NYC’s Cure Innovation Labs Bridges the Gap for Pre-Series A Biotechs Leave a comment


Cure Innovation Labs_company courtesy

Cure Innovation Labs/Courtesy of the Deerfield Foundation

Cure Innovation Labs launched in New York City in February to help biotech entrepreneurs survive the chasm between seed and series A funding by providing an ecosystem that includes networking and educational opportunities as well as 27,000 square feet of office and lab space.

Mark Veich, president of Advancium Health Network and executive director of the Deerfield Foundation, an affiliate of Deerfield Management, characterized Cure Innovation Labs as an ‘excel-erator.’ “That’s excel, with an ‘ex’,” Veich stressed.

This accelerator differentiates itself from the other incubation labs in New York City by virtue of its ecosystem and its interest in developing those from under-represented populations in the life sciences.

“There are racial and gender gaps in all the different verticals in healthcare and financial services,” Veich acknowledged. “We want to make sure we’re promoting the opportunity for founders and business executives who come from underrepresented populations to consider us.”

As Veich explained, “The ‘valley of death’ is a known issue within the drug development space. Companies there may have ideas, but limited funding and support. They may not have the regulatory or financial expertise,” to get to the next inflection point. “Cure Innovation Labs is designed to help them understand the entire landscape,” Veich said. It also plans to educate its companies about sourcing financing.

“Startups fail for a variety of reasons,” he told BioSpace. For example:

  • The science doesn’t meet the regulatory requirements
  • Founders don’t have access to the right expertise to mitigate regulatory resistance
  • Founders lack the business expertise to move the company forward

To help young biotechs excel past such points of failure, Advancium Health Network, an independent charitable organization created by Deerfield Management) and Silicon Valley Bank, recently launched Cure Innovation Labs with the support of Deerfield Management.

“Advancium created Cure Innovation Labs as a not-for-profit organization. That allowed us to bring in founding partners from multiple verticals in the life sciences ecosystem,” Veich explained. Founding partner Silicon Valley Bank, for instance, “has great experience in the life sciences sector and has worked with many early-stage companies.”

Other partners are expected to be announced in the coming weeks and are likely to include a law firm experienced in biotech intellectual property issues, as well as a technology company and an accounting firm. “By the time the incubator opens in 2023, we will have five or six sponsor companies that can support the various needs that life sciences startups have. They will be onsite and will provide educational opportunities and support,” both formally, in seminars, and more casually through chance meetings over coffee or lunch.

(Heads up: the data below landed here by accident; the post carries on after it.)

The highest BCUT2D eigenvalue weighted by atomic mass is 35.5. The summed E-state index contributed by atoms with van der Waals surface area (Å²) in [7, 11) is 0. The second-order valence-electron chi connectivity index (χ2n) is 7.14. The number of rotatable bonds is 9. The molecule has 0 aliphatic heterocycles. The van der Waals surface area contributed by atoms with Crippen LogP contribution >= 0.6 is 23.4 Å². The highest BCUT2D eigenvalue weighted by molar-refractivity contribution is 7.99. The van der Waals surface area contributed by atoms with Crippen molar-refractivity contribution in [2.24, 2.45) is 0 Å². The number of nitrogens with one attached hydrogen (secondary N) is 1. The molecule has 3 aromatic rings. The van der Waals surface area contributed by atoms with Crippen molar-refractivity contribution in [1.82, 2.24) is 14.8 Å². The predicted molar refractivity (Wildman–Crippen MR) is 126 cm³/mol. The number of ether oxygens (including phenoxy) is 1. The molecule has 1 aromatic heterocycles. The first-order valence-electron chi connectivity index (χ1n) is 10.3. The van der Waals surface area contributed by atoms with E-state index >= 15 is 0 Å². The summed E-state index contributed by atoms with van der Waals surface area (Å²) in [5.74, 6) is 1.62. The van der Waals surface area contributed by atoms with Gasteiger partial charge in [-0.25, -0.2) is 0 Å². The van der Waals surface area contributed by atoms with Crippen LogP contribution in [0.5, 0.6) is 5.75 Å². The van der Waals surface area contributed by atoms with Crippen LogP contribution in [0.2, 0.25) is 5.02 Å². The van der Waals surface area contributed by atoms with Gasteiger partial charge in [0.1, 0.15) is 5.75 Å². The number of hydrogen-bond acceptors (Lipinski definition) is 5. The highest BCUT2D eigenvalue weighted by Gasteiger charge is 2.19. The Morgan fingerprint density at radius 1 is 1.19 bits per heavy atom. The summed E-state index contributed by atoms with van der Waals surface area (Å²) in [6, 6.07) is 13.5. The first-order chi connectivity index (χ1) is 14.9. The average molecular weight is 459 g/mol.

Veich aims for 16 to 20 biotech companies at any one time to call Cure Innovation Labs home. To take up residence, these companies must be at the post-seed but pre-Series A financing stage. Basically, this is the pre-IND stage, when they are still developing their molecules or products and before they begin preparing for human trials.

Cure Innovation Labs is located in a 12-story building at 345 Park Avenue South, in Manhattan’s Flatiron district. Deerfield Management is redeveloping Cure “to bring stakeholders together to create value, to create innovation and to support healthcare leadership,” Veich said. “This creates unique access to people, ideas, investors, networks…in an inclusive, holistic ecosystem that promotes innovation. We understood from our research there was a real need to support pre-Series A companies, to help them grow and be successful in a more efficient, effective way.”

Convenient access to learning opportunities is important, especially for executives at young companies. Additionally, resident companies of Cure Innovation Labs will have access to regular, public seminars on each aspect of life sciences. Topics, for example, might include how to raise money and how to hire diverse talent. “Because Deerfield Management has drug development expertise, it can offer support to our resident companies using the ‘office hours’ concept.

“We want to use the Labs as a place where we can educate young people about careers in life sciences. Deerfield Management has partnered with City University in New York on an internship program. Advancium wants to expand on programs like that,” Veich said.

Another method Cure Innovation Labs uses to foster success is to build-in casual spaces – like a coffee shop – within the facility to help enable the cross-fertilization of ideas.

At this point, Veich said, “The labs are under construction and we are putting together a selection committee,” to handle applications. “The committee will identify the companies that we feel have the best chance to succeed in the Cure ecosystem. We plan to recruit companies in 2022 and have the facilities operational in the second quarter of 2023.”

Advancium has committed $13 million to subsidize the costs of Cure Innovation Labs during the next ten years. Additional funding is planned. The Cure building was redeveloped by Deerfield Management and the New York City Economic Development Corporation through the City’sLifeSci NYC initiative, which is investing $1 billion to establish New York as a global life sciences leader.


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